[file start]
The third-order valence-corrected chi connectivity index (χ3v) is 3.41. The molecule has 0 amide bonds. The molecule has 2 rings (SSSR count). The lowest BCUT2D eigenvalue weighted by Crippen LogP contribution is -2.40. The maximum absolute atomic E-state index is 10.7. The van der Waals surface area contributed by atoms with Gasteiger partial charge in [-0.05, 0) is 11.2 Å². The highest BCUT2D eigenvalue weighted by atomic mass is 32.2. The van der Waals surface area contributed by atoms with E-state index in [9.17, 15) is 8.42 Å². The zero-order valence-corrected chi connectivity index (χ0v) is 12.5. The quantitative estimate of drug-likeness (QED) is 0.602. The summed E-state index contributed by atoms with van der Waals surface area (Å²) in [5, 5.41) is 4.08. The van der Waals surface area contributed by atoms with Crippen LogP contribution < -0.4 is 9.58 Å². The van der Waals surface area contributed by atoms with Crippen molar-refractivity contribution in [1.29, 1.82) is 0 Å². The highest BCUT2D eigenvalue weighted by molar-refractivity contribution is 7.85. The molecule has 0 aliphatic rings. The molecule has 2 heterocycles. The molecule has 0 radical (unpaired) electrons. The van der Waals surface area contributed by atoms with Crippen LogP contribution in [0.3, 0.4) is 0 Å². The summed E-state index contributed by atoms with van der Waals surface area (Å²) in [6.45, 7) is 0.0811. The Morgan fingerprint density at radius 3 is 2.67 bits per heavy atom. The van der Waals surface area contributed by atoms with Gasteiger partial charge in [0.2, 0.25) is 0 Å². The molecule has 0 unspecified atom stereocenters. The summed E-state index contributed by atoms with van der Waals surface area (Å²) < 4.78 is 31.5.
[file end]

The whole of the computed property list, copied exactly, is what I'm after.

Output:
The third-order valence-corrected chi connectivity index (χ3v) is 3.41. The molecule has 0 amide bonds. The molecule has 2 rings (SSSR count). The lowest BCUT2D eigenvalue weighted by Crippen LogP contribution is -2.40. The maximum absolute atomic E-state index is 10.7. The van der Waals surface area contributed by atoms with Gasteiger partial charge in [-0.05, 0) is 11.2 Å². The highest BCUT2D eigenvalue weighted by atomic mass is 32.2. The van der Waals surface area contributed by atoms with E-state index in [9.17, 15) is 8.42 Å². The zero-order valence-corrected chi connectivity index (χ0v) is 12.5. The quantitative estimate of drug-likeness (QED) is 0.602. The summed E-state index contributed by atoms with van der Waals surface area (Å²) in [5, 5.41) is 4.08. The van der Waals surface area contributed by atoms with Crippen LogP contribution < -0.4 is 9.58 Å². The van der Waals surface area contributed by atoms with Crippen molar-refractivity contribution in [1.29, 1.82) is 0 Å². The highest BCUT2D eigenvalue weighted by molar-refractivity contribution is 7.85. The molecule has 0 aliphatic rings. The molecule has 2 heterocycles. The molecule has 0 radical (unpaired) electrons. The van der Waals surface area contributed by atoms with Crippen LogP contribution in [0.3, 0.4) is 0 Å². The summed E-state index contributed by atoms with van der Waals surface area (Å²) in [6.45, 7) is 0.0811. The Morgan fingerprint density at radius 3 is 2.67 bits per heavy atom. The van der Waals surface area contributed by atoms with Gasteiger partial charge in [0.2, 0.25) is 0 Å². The molecule has 0 unspecified atom stereocenters. The summed E-state index contributed by atoms with van der Waals surface area (Å²) < 4.78 is 31.5.